human disease: Alzheimer’s disease: Another gene on chromosome 19 is believed to play a part in the more common late-onset cases. The gene on chromosome 21 was the first to be identified. (This finding is significant because an abnormality in chromosome 21—an extra copy—is found in patients with Down syndrome, virtually all…

  • chromosome 20 (genetics)

    sleepwalking: …to a region of chromosome 20 and revealed that persons carrying the sleepwalking version of this chromosome had a 50 percent chance of transmitting the disorder to their children. The identification of specific genes that contribute to sleepwalking could facilitate diagnosis and treatment of the disorder.

  • chromosome 21 (genetics)

    human disease: Alzheimer’s disease: The gene on chromosome 21 was the first to be identified. (This finding is significant because an abnormality in chromosome 21—an extra copy—is found in patients with Down syndrome, virtually all of whom develop Alzheimer’s disease if they live to age 35.) The defective gene on chromosome 21…

  • chromosome 6 (genetics)

    schizophrenia: Theories on the origin of schizophrenia: …in persons with schizophrenia, including chromosomes 6 and 22. In the case of chromosome 6, it is thought that the interaction of these variants—many of which occur in a region of the chromosome that contains the major histocompatibility complex, a group of genes associated with regulating responses of the immune…

  • chromosome map

    Calvin Blackman Bridges: …to observable changes in its chromosomes. These experiments led to the construction of “gene maps” and proved the chromosome theory of heredity. Bridges, with Morgan and Alfred Henry Sturtevant, published these results in 1925. That same year he published “Sex in Relation to Chromosomes and Genes,” demonstrating that sex in…

  • chromosome number (genetics)

    Chromosome number, precise number of chromosomes typical for a given species. In any given asexually reproducing species, the chromosome number is always the same. In sexually reproducing organisms, the number of chromosomes in the body (somatic) cells typically is diploid (2n; a pair of each

  • Chromosomes in Heredity, The (work by Sutton)

    Walter Sutton: …developed this hypothesis in “The Chromosomes in Heredity” (1903) and concluded that chromosomes contain hereditary units and that their behaviour during meiosis is random. His work formed the basis for the chromosomal theory of heredity.

  • chromosphere (solar)

    Chromosphere, lowest layer of the Sun’s atmosphere, several thousand kilometres thick, located above the bright photosphere and below the extremely tenuous corona. The chromosphere (colour sphere), named by the English astronomer Sir Joseph Norman Lockyer in 1868, appears briefly as a bright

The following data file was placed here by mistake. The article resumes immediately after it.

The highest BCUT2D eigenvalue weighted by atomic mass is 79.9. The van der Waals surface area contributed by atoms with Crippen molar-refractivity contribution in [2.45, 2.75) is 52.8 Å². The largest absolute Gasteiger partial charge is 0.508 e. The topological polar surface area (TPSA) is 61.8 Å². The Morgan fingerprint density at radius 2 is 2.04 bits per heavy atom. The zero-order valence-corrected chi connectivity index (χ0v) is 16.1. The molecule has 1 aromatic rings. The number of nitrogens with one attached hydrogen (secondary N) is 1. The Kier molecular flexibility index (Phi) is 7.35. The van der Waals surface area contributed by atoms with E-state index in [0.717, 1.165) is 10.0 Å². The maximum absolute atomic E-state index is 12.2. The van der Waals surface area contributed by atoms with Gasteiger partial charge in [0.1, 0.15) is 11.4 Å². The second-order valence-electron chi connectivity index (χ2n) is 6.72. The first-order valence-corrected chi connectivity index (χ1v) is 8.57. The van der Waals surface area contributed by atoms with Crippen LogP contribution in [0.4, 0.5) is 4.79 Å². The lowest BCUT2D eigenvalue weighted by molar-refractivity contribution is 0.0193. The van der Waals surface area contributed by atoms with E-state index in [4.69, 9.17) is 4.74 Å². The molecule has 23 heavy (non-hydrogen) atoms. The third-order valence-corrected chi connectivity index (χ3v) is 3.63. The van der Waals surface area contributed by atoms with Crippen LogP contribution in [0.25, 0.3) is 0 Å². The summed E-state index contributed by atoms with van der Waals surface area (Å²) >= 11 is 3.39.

• Chronegk, Ludwig (German actor)

    Meiningen Company: Assisted by the actor Ludwig Chronegk, who conducted it on tour, the duke instituted many reforms, among which were an emphasis upon historical accuracy and authenticity in costumes and sets, the use of steps and platforms to keep the action moving fluidly on many different levels, the division of…

  • chronic active hepatitis (pathology)

    hepatitis: Other causes: …of acute viral hepatitis include fulminant hepatitis, which is a very severe, rapidly developing form of the disease that results in severe liver failure, impaired kidney function, difficulty in the clotting of blood, and marked changes in neurological function. Such patients rapidly become comatose; mortality is as high as 90…

  • chronic constrictive pericarditis (physiology)

    pericarditis: This condition, called chronic constrictive pericarditis, is corrected by surgical removal of the pericardium.

  • chronic cystic mastitis (mammary gland)

    Fibrocystic disease of the breast, noncancerous cysts (harmless swellings caused by fluid trapped in breast tissues) that often increase in size and become tender during the premenstrual phase of the menstrual cycle. This condition occurs most often in women between the ages of 30 and 50 years.

  • chronic cystitis (pathology)

    cystitis: Chronic cystitis, or interstitial cystitis, is a recurrent or persistent inflammation of the bladder. No causative virus or bacterium is known. The condition may possibly arise from an autoimmune disorder, in which the body’s immune system attacks healthy cells of the bladder, or as a…

  • chronic daily headache (pathology)

    headache: Tension and chronic daily headaches: Chronic daily headaches have many of the same clinical features as episodic tension-type headaches but occur more often, sometimes on a daily basis. Their most common causes are depression, anxiety, anger, or frustration. Chronic daily headaches may also arise from excessive use of pain medications.…

  • chronic destructive pulmonary disease (pathology)